London: The Delhi Commonwealth Games continue to be dogged by star pullouts with 800m world record holder David Rudisha and double European long distance champion Mohammed Farah becoming the latest to withdraw from the October 3 to 14 event.
Both Rudisha and Farah say they are too tired to compete.
"I started my season early and was in shape and I maintained it until September. I believe I need time to rest and focus on next year," said Rudisha, who broke the 13-year old world record twice in a week recently.
"I have come to realise that, in this profession, you do not need to wait for your body to tell you when to stop but rather have the instinct to stop when it is required," the Kenyan was quoted as saying in a UK website.
"Next year has the World Championship and then we have the Olympics. I want to be in top form for both events."
Farah said his body is also too tired to make the trip to India.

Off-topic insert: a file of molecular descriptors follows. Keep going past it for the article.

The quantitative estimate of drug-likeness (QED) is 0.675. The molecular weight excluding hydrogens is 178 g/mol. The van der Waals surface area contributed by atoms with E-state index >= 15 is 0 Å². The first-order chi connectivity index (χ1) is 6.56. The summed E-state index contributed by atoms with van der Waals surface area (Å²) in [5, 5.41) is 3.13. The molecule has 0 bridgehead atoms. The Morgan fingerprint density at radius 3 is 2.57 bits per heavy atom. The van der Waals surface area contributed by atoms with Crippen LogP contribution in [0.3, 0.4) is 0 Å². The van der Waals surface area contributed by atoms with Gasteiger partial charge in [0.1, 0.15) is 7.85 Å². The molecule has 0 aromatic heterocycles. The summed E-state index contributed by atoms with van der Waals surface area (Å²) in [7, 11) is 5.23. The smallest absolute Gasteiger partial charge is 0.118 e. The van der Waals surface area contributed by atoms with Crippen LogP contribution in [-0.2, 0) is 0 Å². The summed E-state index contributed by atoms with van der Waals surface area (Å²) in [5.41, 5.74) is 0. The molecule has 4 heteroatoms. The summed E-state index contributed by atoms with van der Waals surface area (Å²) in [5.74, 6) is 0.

"My body is telling me it is time to take a break," said the 27-year-old, who won gold for Britain in the 5000 and 10,000m at the European Championships in Barcelona.
"I had a great 2010 season and my body is telling me that it is time to take a break from training and racing," he told `BBC Sport`.
Farah blamed the exhaustion on a tight schedule he followed this year.
"I have been competing since the start of the year at cross-country, road and track and feel that I need a few weeks off now to let my body recover so that I can start winter training fit and healthy," he said.
"Over the past few weeks I have been getting a few niggles, nothing serious but enough to tell me to ease back. I was looking forward to the Commonwealth Games in Delhi but after the success I had this year I am happy to call it a season," he added.
Farah said he would now focus on preparing for the next year`s World Championships and the 2012 London Olympics.
"I look forward to the 2011 World Championships in Daegu and the 2012 Olympic Games in my home city of London.”
"I came close to getting a medal in the past two World Championships and hope that I can continue to improve over the next few years," he said.